Johnson State College has welcomed Burlington College students hoping to finish degrees in woodworking. It’s worked out so well, the College has been accredited for it’s own degrees in woodworking and furniture design.
NICOLE HIGGINS DeSMET/Free Press
Financially beleaguered Burlington College folded a year ago, but its woodworking major lives on at Johnson State College.
“It’s a great fit,” Johnson State College Chairman of Visual Arts Kenneth Leslie said Wednesday, explaining that Johnson has faculty and an arts center offering both a bachelor’s degree and Master of Fine Arts.
Leslie pointed out that Johnson is 20 minutes away from the Vermont Woodworking School at which students majoring in woodworking and furniture design take classes while still getting to participate in campus life.
“It was a match waiting to happen,” Carina Driscoll, co-founder and director of the woodworking school, said.
After Burlington College closed its doors, Driscoll reached out to Johnson State.
Driscoll helped found the woodworking school in 2007 out of a community shop in an industrial space in Colchester. The school has its own immersion program, and woodworking faculty incorporate college students and program students in their classes.
“It was clear that there needed to be a plan for some time before Burlington College closed, but it was not my place to orchestrate that plan,” Driscoll said.
The Burlington College degree program began around 2009 when one student used an individual learning program to take woodworking classes.
Driscoll had no comment on the federal investigation involving a land deal at Burlington College that was first reported by VTDigger last month. The investigation reportedly began after the school announced it was closing under the debt from a land deal made in 2010 when Jane O’Meara Sanders led the school as president. Driscoll is O’Meara Sanders daughter.
“It was the worst year of my life,” Kevin Deraps, a 53 year old Army veteran BFA student said describing his year at Burlington College.
Deraps is one of 12 woodworking students who transferred to Johnson State. He describes his woodworking style as influenced by the clean lines of Shaker design. Deraps uses GI Bill benefits to pay for his degree and said Burlington College’s process of signing up and paying for classes using his military benefit was stressful.
Deraps said the registrar would wait until six weeks after students could withdraw from classes to send his stipend check to pay for housing and books. At Johnson he gets his $2,000 stipend check directly from the U.S. Department of Veteran’s Affairs as soon as he signs up for classes.
After 30 years away from formal education he is finding his groove at Johnson.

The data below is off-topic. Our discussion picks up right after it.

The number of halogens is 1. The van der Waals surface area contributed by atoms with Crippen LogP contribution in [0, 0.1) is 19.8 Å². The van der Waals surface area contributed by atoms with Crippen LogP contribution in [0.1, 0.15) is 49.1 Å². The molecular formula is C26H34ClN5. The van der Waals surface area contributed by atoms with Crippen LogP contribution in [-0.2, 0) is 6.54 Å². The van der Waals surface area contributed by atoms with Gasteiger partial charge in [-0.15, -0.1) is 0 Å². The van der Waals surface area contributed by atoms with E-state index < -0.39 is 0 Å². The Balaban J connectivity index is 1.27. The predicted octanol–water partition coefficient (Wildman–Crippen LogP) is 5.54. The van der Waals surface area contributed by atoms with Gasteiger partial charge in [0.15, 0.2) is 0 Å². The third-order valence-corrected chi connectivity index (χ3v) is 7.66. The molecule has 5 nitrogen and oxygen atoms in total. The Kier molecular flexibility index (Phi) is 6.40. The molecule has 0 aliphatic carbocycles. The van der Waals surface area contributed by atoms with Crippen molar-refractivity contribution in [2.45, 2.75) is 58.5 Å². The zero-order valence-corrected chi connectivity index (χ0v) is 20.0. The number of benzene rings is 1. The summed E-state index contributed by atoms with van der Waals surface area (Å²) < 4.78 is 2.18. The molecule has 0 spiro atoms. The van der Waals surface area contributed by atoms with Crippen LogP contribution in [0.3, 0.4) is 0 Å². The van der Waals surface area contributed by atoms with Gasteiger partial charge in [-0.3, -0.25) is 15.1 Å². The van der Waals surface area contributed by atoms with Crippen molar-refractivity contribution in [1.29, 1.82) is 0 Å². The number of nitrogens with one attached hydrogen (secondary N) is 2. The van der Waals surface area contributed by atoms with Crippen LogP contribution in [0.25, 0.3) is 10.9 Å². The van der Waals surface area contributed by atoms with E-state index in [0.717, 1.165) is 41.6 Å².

“I’m still getting used to the new technology,” Deraps said. “But no matter which direction you want to take your education — they will get you there.”
Another student, Gonzo Macabeo, 21, said he was worried when Burlington College shut down after his first year but that he had no trouble transferring his credits to complete his associates degree at Johnson.
“Johnson helped us out,” Macabeo said.
Macabeo could have graduated last week, but he’s decided to continue for two more years to get a BFA.
“That piece of paper is necessary for getting out there,” Macabeo said about being invited into respected gallery shows. “Especially in our society at the moment, if you have a degree people tend to take you more seriously.”
Macabeo, who is also the captain of the Rugby team, is enjoying campus life which he said he didn’t get exposed to at Burlington College.
This fall, Johnson State College is offering its own BFA and associates degrees in woodworking and fine furniture design. The woodworking classes at Vermont Woodworking School in Fairfax will be combined with general education and art classes on the Johnson campus to create a solid liberal-arts background, according to Leslie.
Driscoll added that the program is hands-on from the first week.
“We don’t wait until second or third year to introduce the students to the actual woodworking and craftsmanship process,” Driscoll said.
And master furniture designers like Mario Mesina, a member of the Guild of Vermont Furniture Makers, are on staff at the school.
Macabeo, an admirer of Mesina’s flowing designs, said his biggest influences are the ocean and his Austronesian — Polynesian background. He said he’s excited to take part in the thriving art scene at Johnson where he hopes to collaborate with other artists and explore diverse media.
Johnson State and Lyndon State colleges are due to merge in 2018 to form Northern Vermont University, which will maintain campuses in Johnson and Lyndonville.
But the woodworking program will be maintained at Johnson.
“They seem to have a bright future so we are happy to be aligned with them,” Driscoll said.
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